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Opinion: Problems with Hidden COI

There may be much more to conflicts of interest than what gets declared.

By | October 28, 2013

FLICKR, PROTEINBIOCHEMISTWhen a scientific article has an author or a list of authors, we usually have no reason to wonder who was responsible for the work. But despite increased focus on conflicts of interest (COI), recent events suggest that there may be more to authorship than a list of researchers’ names and their affiliations. Earlier this year, a court case revealed that four independent laboratories that contributed to a study on a proprietary chemical published in a peer-reviewed journal were not so independent after all. The authors declared no COI and did not include mention of any funding or other acknowledgments. But when the study was challenged by a competitor in court, it was discovered that the company that produced the chemical in question had designed the study, paid the first author to generate the manuscript, and covered all expenses incurred by the participating laboratories.

Knowing who funded the research behind scientific results is like having caller ID. If a call comes in and the number is withheld, you might become suspicious and ignore the call. Scientific authorship should be just as simple so that we can concentrate our attention on the sources we trust.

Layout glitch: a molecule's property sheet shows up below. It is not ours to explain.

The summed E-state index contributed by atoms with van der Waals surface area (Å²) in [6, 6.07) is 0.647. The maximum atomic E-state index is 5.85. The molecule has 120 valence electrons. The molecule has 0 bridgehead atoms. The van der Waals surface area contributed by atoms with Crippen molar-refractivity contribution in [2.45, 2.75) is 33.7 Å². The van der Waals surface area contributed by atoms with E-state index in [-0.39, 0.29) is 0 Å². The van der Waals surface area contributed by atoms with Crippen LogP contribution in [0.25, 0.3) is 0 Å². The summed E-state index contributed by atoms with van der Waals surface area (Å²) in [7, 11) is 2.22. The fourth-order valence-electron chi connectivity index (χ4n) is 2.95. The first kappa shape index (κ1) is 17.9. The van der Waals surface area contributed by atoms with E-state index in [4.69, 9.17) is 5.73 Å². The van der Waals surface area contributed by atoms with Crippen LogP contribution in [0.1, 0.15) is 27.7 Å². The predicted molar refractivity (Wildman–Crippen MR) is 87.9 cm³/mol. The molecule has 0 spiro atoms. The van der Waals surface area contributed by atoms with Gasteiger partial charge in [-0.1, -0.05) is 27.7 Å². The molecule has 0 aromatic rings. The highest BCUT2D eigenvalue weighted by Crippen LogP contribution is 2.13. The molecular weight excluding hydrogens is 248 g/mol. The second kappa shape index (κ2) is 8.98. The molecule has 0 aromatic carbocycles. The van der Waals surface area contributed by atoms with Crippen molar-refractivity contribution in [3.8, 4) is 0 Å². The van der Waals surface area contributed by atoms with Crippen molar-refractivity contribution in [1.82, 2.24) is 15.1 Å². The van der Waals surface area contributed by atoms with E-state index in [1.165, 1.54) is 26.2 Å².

Most major journals now require that authors reveal financial relationships with any parties of potential interest to the research being reported. When perusing a paper, readers should quickly be able to find out who initiated the science, who paid for it or contributed to it, and who wrote the manuscript. It may be that this information is of no consequence, but hiding it suggests something deceitful is going on. Exactly for this reason, COI statements may be vague or dodged altogether when they are most necessary. In the past, court cases have revealed evidence of secret manipulation of research supported by certain drug and tobacco companies.

Despite tighter rules for COI statements, history is repeating itself. One way to hide a conflict is to report that the research article was supported by a “grant” from a particular company, thereby suggesting that the authors were free to explore their independent research questions. Such was the case with a recent series of publications on asbestos. But court documents have now revealed that the authors were instead funded by hourly honoraria for consulting services. An appellate court opinion issued in June considered this misleading practice “crime-fraud”­­­—a legal term for a fraudulent scheme, an alleged breach of fiduciary duty, or an accusation of some other wrongful conduct.